The doorway into Kent State

Abby Fisher

Tour guides introduce potential students to campus, college life

Jenny Hanis, a senior high school student from Dayton, observes a tour of a mock dorm room in Eastway Center presented by campus tour guide Candace Wiggins, senior human development and family studies major.

Credit: Steve Schirra

Flanked by her parents on each side, Jenny Hanis looked a bit overwhelmed. It was her first time on the Kent State campus. A high school senior from Dayton, Hanis decided that Kent State was just far enough away from her parents that she could survive.

For many high school juniors and seniors, a campus tour is an integral part to narrowing their choice of colleges. With dozens of student tour guides, campus tours are available twice a day throughout the week.

And Kent State’s tour guides tick like clockwork.

Senior geology major Bethany Weeder is just one of many student tour guides with the Admissions Office. A tour guide’s job includes more than just leading high school students and their families around campus.

“We prepare a packet for each person who signs up for a tour,” Weeder said.

The packets contain a list of on-campus student organizations and flyers about financial aid, Residence Services and athletics.

When students come into the Michael Schwartz Center to check in for their tour, a student tour guide also will give them a booklet that has information about specific majors and programs offered at the university.

“We also help plan the Academic Discovery Days,” Weeder said. “That’s where incoming students can get more in-depth information about their major and we give tours on those days too.”

Weeder said there are typically more high school seniors that tour in the fall and juniors in the spring.

Jerad Dudley, senior geology major and third-year tour guide, said one of the most important aspects to keep in mind while giving tours is making sure the students leave with good information.

“Every tour is different,” he said. “I usually talk a lot about the student organizations.”

Candace Wiggins, senior human development and family studies major, is a first-semester tour guide.

“The tours I like the most are the ones where people ask a lot of questions and get involved,” she said.

Wiggins said that the parents tend to ask the more serious questions.

“Parents are concerned about security and the meal plans,” she said. “Students – they want to know about parking and partying,” she said.

Weeder agrees.

“A lot of them want to know about the fraternities and sororities,” she said.

The tours have two parts. After students check in, they watch a 30-minute PowerPoint presentation that briefly runs over Kent State’s statistical information.

Christopher Buttenschon, assistant director of admissions, said that Kent State is among the top universities in Ohio, ranked by the Princeton Review.

“We also offer more than 272 undergraduate programs and 18 varsity sports,” he said.

Buttenschon, who directed the PowerPoint presentation and answered questions for potential students, encouraged high school seniors to apply soon.

“I recommend that students get their applications in by Thanksgiving,” he said. “That way, they’ll know by Christmas whether they’ve been accepted or not.”

After the PowerPoint presentation is over, a handful of student tour guides pick up students and their parents and begin to show them around the campus.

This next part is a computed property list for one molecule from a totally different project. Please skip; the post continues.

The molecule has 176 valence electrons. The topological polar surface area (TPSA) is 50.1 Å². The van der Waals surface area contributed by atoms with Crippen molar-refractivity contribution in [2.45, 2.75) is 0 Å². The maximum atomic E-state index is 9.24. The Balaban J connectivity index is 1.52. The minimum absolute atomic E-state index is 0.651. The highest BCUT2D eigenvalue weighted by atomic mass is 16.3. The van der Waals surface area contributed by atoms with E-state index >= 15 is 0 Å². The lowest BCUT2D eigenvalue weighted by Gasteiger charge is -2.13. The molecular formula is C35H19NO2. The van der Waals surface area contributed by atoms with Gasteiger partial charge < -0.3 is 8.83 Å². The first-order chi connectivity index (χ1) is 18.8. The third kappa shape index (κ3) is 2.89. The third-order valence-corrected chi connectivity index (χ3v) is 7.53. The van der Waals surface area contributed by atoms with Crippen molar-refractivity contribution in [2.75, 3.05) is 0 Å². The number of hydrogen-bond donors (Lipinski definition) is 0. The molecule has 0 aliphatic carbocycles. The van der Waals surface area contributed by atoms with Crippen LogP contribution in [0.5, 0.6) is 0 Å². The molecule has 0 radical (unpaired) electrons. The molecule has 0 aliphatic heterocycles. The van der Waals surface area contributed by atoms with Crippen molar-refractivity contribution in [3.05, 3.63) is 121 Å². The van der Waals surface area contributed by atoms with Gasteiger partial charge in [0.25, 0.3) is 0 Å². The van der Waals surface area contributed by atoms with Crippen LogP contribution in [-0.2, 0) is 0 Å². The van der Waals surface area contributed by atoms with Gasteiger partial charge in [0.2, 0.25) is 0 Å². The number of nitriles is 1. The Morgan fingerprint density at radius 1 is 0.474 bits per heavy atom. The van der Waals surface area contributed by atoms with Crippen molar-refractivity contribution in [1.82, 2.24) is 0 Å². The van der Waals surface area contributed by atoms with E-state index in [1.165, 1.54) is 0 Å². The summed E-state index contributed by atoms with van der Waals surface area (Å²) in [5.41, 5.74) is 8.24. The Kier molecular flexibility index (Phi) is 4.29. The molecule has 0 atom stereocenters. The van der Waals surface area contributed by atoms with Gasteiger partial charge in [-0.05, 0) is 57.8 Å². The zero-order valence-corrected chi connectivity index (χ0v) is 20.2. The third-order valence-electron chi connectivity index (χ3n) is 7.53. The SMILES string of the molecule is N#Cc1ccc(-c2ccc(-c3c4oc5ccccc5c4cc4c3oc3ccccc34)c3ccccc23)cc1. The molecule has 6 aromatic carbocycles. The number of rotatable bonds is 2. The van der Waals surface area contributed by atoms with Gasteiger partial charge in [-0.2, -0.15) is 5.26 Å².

“The actual tour itself is more hands-on,” Dudley said. “Tours are supposed to last around 90 minutes, but a typical tour is usually between one and two hours.”

While the tour guides lead people around campus, they explain LERs and academic advising. Tour guides also show students one of the lecture halls in Bowman, the Hub and a series of mock residence hall rooms in the Eastway Center.

Wiggins said that seeing the residence hall rooms is usually a student’s favorite part of the tour.

“It’s good because they can get an idea of what to expect and how much stuff they can bring before they move in,” she said.

Freshman nursing major Courtney Nannah toured the campus before she moved into the residence halls.

“The tour convinced me to go here,” she said. “They gave me lots of good information.”

The only downside to Nannah’s tour experience was finding out what her future residence hall room would look like.

“I wish they would have shown us an actual dorm room,” she said. “The examples that they show don’t look anything like a real room – they seem smaller and there’s hardly anything in them.”

Other students, such as freshman exploratory major Marissa Fasko, opted not to take a campus tour before coming to the university.

“I only live 45 minutes away, so I thought I’d be okay,” the Medina resident said.

When she arrived on campus in August, Fasko quickly learned how confusing maneuvering her way around could be.

“During the first couple of weeks of school, I was completely lost – I had to ask my roommate where everything was,” she said.

“I wish I would have taken a tour,” she said. “I think it would have been very beneficial to me and given me a better sense of direction.”

Emma Winstead, freshman hospitality management major, also took a campus tour before deciding to come to Kent State.

“I thought it was very informative,” she said.

Winstead, who is from New York, added that she was glad her parents were with her during the tour.

“Especially since I’m out of state, I’m glad they were able to see the campus at the same time I was,” she said. “It was an important time for all of us.”

Contact features reporter Abby Fisher at [email protected].